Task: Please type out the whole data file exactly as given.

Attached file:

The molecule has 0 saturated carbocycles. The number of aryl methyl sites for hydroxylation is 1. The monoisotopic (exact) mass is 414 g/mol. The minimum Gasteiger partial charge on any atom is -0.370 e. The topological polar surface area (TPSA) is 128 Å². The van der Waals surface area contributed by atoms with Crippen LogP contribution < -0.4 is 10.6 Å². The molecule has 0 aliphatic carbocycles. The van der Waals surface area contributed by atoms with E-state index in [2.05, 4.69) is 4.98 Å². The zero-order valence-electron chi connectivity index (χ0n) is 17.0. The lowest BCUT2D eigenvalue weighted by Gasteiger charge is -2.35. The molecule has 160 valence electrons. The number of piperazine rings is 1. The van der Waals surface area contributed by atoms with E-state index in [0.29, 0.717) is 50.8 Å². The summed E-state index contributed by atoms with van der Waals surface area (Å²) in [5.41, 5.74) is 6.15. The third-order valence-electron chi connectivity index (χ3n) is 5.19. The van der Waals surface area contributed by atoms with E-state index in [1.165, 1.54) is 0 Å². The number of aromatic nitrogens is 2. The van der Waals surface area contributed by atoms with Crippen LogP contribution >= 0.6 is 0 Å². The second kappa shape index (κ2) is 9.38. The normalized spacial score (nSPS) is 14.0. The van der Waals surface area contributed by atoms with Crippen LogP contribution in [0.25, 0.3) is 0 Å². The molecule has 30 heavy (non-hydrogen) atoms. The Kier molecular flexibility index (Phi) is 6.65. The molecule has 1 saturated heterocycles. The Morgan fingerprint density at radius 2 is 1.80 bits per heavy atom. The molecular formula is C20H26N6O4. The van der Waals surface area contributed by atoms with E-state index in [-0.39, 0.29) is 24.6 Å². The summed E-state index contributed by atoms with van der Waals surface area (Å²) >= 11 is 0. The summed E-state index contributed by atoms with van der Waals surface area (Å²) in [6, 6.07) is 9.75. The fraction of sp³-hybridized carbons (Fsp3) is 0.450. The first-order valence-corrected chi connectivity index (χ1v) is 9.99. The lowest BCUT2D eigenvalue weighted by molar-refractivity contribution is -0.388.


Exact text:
The molecule has 0 saturated carbocycles. The number of aryl methyl sites for hydroxylation is 1. The monoisotopic (exact) mass is 414 g/mol. The minimum Gasteiger partial charge on any atom is -0.370 e. The topological polar surface area (TPSA) is 128 Å². The van der Waals surface area contributed by atoms with Crippen LogP contribution < -0.4 is 10.6 Å². The molecule has 0 aliphatic carbocycles. The van der Waals surface area contributed by atoms with E-state index in [2.05, 4.69) is 4.98 Å². The zero-order valence-electron chi connectivity index (χ0n) is 17.0. The lowest BCUT2D eigenvalue weighted by Gasteiger charge is -2.35. The molecule has 160 valence electrons. The number of piperazine rings is 1. The van der Waals surface area contributed by atoms with E-state index in [0.29, 0.717) is 50.8 Å². The summed E-state index contributed by atoms with van der Waals surface area (Å²) in [5.41, 5.74) is 6.15. The third-order valence-electron chi connectivity index (χ3n) is 5.19. The van der Waals surface area contributed by atoms with E-state index in [1.165, 1.54) is 0 Å². The number of aromatic nitrogens is 2. The van der Waals surface area contributed by atoms with Crippen LogP contribution >= 0.6 is 0 Å². The second kappa shape index (κ2) is 9.38. The normalized spacial score (nSPS) is 14.0. The van der Waals surface area contributed by atoms with Crippen LogP contribution in [0.25, 0.3) is 0 Å². The molecule has 30 heavy (non-hydrogen) atoms. The Kier molecular flexibility index (Phi) is 6.65. The molecule has 1 saturated heterocycles. The Morgan fingerprint density at radius 2 is 1.80 bits per heavy atom. The molecular formula is C20H26N6O4. The van der Waals surface area contributed by atoms with E-state index in [-0.39, 0.29) is 24.6 Å². The summed E-state index contributed by atoms with van der Waals surface area (Å²) >= 11 is 0. The summed E-state index contributed by atoms with van der Waals surface area (Å²) in [6, 6.07) is 9.75. The fraction of sp³-hybridized carbons (Fsp3) is 0.450. The first-order valence-corrected chi connectivity index (χ1v) is 9.99. The lowest BCUT2D eigenvalue weighted by molar-refractivity contribution is -0.388.